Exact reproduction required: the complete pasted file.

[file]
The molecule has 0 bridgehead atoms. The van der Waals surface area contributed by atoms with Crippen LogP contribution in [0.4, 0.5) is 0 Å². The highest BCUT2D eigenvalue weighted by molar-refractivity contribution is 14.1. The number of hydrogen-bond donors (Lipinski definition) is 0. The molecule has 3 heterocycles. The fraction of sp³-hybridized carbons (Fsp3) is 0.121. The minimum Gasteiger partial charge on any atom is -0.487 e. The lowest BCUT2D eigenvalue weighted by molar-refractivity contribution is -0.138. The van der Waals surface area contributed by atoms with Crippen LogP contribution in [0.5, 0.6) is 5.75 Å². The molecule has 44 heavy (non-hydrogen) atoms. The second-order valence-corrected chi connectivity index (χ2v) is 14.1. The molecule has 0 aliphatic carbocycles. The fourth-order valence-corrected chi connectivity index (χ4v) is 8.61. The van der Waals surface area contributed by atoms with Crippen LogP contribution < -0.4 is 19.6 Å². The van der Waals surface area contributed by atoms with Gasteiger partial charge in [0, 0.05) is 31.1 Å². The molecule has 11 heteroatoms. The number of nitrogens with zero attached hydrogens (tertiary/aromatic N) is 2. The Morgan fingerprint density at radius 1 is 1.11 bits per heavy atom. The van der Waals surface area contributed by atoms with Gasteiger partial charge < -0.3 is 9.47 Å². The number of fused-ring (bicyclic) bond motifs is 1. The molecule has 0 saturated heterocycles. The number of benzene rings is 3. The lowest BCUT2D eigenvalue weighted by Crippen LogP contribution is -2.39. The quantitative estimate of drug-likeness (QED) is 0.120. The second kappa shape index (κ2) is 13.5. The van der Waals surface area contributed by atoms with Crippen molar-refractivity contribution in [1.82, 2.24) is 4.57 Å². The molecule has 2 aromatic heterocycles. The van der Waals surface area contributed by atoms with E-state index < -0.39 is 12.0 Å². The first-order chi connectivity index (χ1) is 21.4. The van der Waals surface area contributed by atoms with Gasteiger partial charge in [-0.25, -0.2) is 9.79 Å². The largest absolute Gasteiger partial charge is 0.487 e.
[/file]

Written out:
The molecule has 0 bridgehead atoms. The van der Waals surface area contributed by atoms with Crippen LogP contribution in [0.4, 0.5) is 0 Å². The highest BCUT2D eigenvalue weighted by molar-refractivity contribution is 14.1. The number of hydrogen-bond donors (Lipinski definition) is 0. The molecule has 3 heterocycles. The fraction of sp³-hybridized carbons (Fsp3) is 0.121. The minimum Gasteiger partial charge on any atom is -0.487 e. The lowest BCUT2D eigenvalue weighted by molar-refractivity contribution is -0.138. The van der Waals surface area contributed by atoms with Crippen LogP contribution in [0.5, 0.6) is 5.75 Å². The molecule has 44 heavy (non-hydrogen) atoms. The second-order valence-corrected chi connectivity index (χ2v) is 14.1. The molecule has 0 aliphatic carbocycles. The fourth-order valence-corrected chi connectivity index (χ4v) is 8.61. The van der Waals surface area contributed by atoms with Crippen LogP contribution < -0.4 is 19.6 Å². The van der Waals surface area contributed by atoms with Gasteiger partial charge in [0, 0.05) is 31.1 Å². The molecule has 11 heteroatoms. The number of nitrogens with zero attached hydrogens (tertiary/aromatic N) is 2. The Morgan fingerprint density at radius 1 is 1.11 bits per heavy atom. The van der Waals surface area contributed by atoms with Gasteiger partial charge < -0.3 is 9.47 Å². The number of fused-ring (bicyclic) bond motifs is 1. The molecule has 0 saturated heterocycles. The number of benzene rings is 3. The lowest BCUT2D eigenvalue weighted by Crippen LogP contribution is -2.39. The quantitative estimate of drug-likeness (QED) is 0.120. The second kappa shape index (κ2) is 13.5. The van der Waals surface area contributed by atoms with Crippen molar-refractivity contribution in [1.82, 2.24) is 4.57 Å². The molecule has 2 aromatic heterocycles. The van der Waals surface area contributed by atoms with E-state index < -0.39 is 12.0 Å². The first-order chi connectivity index (χ1) is 21.4. The van der Waals surface area contributed by atoms with Gasteiger partial charge in [-0.25, -0.2) is 9.79 Å². The largest absolute Gasteiger partial charge is 0.487 e.